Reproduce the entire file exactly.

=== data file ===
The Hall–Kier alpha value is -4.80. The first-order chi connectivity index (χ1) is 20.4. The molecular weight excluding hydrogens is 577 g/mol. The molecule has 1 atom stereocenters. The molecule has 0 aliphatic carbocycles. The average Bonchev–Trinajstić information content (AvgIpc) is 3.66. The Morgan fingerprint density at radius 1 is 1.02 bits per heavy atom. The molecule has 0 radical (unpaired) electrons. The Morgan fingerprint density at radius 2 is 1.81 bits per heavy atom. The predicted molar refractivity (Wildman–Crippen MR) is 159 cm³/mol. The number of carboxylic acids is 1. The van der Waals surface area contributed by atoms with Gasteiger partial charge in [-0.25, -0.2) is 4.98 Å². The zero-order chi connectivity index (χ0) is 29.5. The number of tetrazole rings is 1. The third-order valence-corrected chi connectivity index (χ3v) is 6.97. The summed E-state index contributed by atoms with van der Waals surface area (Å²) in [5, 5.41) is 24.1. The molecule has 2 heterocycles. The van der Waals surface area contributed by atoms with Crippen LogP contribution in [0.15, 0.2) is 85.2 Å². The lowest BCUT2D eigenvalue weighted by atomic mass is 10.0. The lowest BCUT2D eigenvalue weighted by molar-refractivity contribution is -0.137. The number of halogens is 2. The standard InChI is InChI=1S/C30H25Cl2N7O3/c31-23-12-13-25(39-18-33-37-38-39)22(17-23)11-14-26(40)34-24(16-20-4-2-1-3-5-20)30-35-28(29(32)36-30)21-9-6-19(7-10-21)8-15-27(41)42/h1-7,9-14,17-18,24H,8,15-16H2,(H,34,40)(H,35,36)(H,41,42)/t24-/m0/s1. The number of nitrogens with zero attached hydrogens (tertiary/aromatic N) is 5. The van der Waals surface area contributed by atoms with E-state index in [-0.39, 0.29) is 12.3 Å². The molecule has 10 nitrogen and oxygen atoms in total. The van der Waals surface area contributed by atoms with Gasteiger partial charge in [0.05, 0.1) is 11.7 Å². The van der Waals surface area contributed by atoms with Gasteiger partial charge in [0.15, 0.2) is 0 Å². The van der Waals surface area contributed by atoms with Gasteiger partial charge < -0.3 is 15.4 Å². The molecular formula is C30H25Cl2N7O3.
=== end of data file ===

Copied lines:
The Hall–Kier alpha value is -4.80. The first-order chi connectivity index (χ1) is 20.4. The molecular weight excluding hydrogens is 577 g/mol. The molecule has 1 atom stereocenters. The molecule has 0 aliphatic carbocycles. The average Bonchev–Trinajstić information content (AvgIpc) is 3.66. The Morgan fingerprint density at radius 1 is 1.02 bits per heavy atom. The molecule has 0 radical (unpaired) electrons. The Morgan fingerprint density at radius 2 is 1.81 bits per heavy atom. The predicted molar refractivity (Wildman–Crippen MR) is 159 cm³/mol. The number of carboxylic acids is 1. The van der Waals surface area contributed by atoms with Gasteiger partial charge in [-0.25, -0.2) is 4.98 Å². The zero-order chi connectivity index (χ0) is 29.5. The number of tetrazole rings is 1. The third-order valence-corrected chi connectivity index (χ3v) is 6.97. The summed E-state index contributed by atoms with van der Waals surface area (Å²) in [5, 5.41) is 24.1. The molecule has 2 heterocycles. The van der Waals surface area contributed by atoms with Crippen LogP contribution in [0.15, 0.2) is 85.2 Å². The lowest BCUT2D eigenvalue weighted by atomic mass is 10.0. The lowest BCUT2D eigenvalue weighted by molar-refractivity contribution is -0.137. The number of halogens is 2. The standard InChI is InChI=1S/C30H25Cl2N7O3/c31-23-12-13-25(39-18-33-37-38-39)22(17-23)11-14-26(40)34-24(16-20-4-2-1-3-5-20)30-35-28(29(32)36-30)21-9-6-19(7-10-21)8-15-27(41)42/h1-7,9-14,17-18,24H,8,15-16H2,(H,34,40)(H,35,36)(H,41,42)/t24-/m0/s1. The number of nitrogens with zero attached hydrogens (tertiary/aromatic N) is 5. The van der Waals surface area contributed by atoms with E-state index in [-0.39, 0.29) is 12.3 Å². The molecule has 10 nitrogen and oxygen atoms in total. The van der Waals surface area contributed by atoms with Gasteiger partial charge in [0.05, 0.1) is 11.7 Å². The van der Waals surface area contributed by atoms with Gasteiger partial charge in [0.15, 0.2) is 0 Å². The van der Waals surface area contributed by atoms with Gasteiger partial charge < -0.3 is 15.4 Å². The molecular formula is C30H25Cl2N7O3.